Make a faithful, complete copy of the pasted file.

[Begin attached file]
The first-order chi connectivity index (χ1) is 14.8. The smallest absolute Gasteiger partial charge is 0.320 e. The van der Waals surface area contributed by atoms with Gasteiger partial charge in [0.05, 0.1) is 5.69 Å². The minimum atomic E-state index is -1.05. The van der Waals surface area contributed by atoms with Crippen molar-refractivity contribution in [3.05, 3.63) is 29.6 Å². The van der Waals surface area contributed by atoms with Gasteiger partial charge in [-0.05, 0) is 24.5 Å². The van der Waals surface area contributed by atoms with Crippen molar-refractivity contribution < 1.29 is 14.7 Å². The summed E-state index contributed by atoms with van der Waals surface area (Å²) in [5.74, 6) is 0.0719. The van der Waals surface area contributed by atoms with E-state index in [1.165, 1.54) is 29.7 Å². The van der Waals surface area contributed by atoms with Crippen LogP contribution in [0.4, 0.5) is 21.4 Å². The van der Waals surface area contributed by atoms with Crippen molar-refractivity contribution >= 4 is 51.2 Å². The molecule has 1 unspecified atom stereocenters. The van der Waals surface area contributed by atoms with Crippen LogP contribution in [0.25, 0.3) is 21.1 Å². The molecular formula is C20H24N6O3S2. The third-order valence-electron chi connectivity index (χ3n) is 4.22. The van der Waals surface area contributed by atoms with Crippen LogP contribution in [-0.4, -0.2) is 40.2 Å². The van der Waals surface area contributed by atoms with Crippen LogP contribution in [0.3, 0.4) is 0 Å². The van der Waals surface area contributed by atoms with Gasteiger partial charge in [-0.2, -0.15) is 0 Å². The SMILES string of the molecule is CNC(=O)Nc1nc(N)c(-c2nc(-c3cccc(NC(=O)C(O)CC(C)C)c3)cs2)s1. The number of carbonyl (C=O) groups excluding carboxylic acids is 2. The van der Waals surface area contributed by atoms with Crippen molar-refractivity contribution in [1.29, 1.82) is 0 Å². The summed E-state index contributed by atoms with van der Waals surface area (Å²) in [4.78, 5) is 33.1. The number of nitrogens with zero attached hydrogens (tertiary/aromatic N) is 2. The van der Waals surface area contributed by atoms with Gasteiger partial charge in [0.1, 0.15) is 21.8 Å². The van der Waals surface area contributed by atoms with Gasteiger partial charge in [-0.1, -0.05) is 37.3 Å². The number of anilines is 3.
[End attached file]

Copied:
The first-order chi connectivity index (χ1) is 14.8. The smallest absolute Gasteiger partial charge is 0.320 e. The van der Waals surface area contributed by atoms with Gasteiger partial charge in [0.05, 0.1) is 5.69 Å². The minimum atomic E-state index is -1.05. The van der Waals surface area contributed by atoms with Crippen molar-refractivity contribution in [3.05, 3.63) is 29.6 Å². The van der Waals surface area contributed by atoms with Gasteiger partial charge in [-0.05, 0) is 24.5 Å². The van der Waals surface area contributed by atoms with Crippen molar-refractivity contribution < 1.29 is 14.7 Å². The summed E-state index contributed by atoms with van der Waals surface area (Å²) in [5.74, 6) is 0.0719. The van der Waals surface area contributed by atoms with E-state index in [1.165, 1.54) is 29.7 Å². The van der Waals surface area contributed by atoms with Crippen LogP contribution in [0.4, 0.5) is 21.4 Å². The van der Waals surface area contributed by atoms with Crippen molar-refractivity contribution >= 4 is 51.2 Å². The molecule has 1 unspecified atom stereocenters. The van der Waals surface area contributed by atoms with Crippen LogP contribution in [0.25, 0.3) is 21.1 Å². The molecular formula is C20H24N6O3S2. The third-order valence-electron chi connectivity index (χ3n) is 4.22. The van der Waals surface area contributed by atoms with Crippen LogP contribution in [-0.4, -0.2) is 40.2 Å². The van der Waals surface area contributed by atoms with Crippen LogP contribution in [0.3, 0.4) is 0 Å². The van der Waals surface area contributed by atoms with Gasteiger partial charge in [-0.2, -0.15) is 0 Å². The SMILES string of the molecule is CNC(=O)Nc1nc(N)c(-c2nc(-c3cccc(NC(=O)C(O)CC(C)C)c3)cs2)s1. The number of carbonyl (C=O) groups excluding carboxylic acids is 2. The van der Waals surface area contributed by atoms with Crippen molar-refractivity contribution in [1.29, 1.82) is 0 Å². The summed E-state index contributed by atoms with van der Waals surface area (Å²) in [4.78, 5) is 33.1. The number of nitrogens with zero attached hydrogens (tertiary/aromatic N) is 2. The van der Waals surface area contributed by atoms with Gasteiger partial charge in [0.1, 0.15) is 21.8 Å². The van der Waals surface area contributed by atoms with Gasteiger partial charge in [-0.1, -0.05) is 37.3 Å². The number of anilines is 3.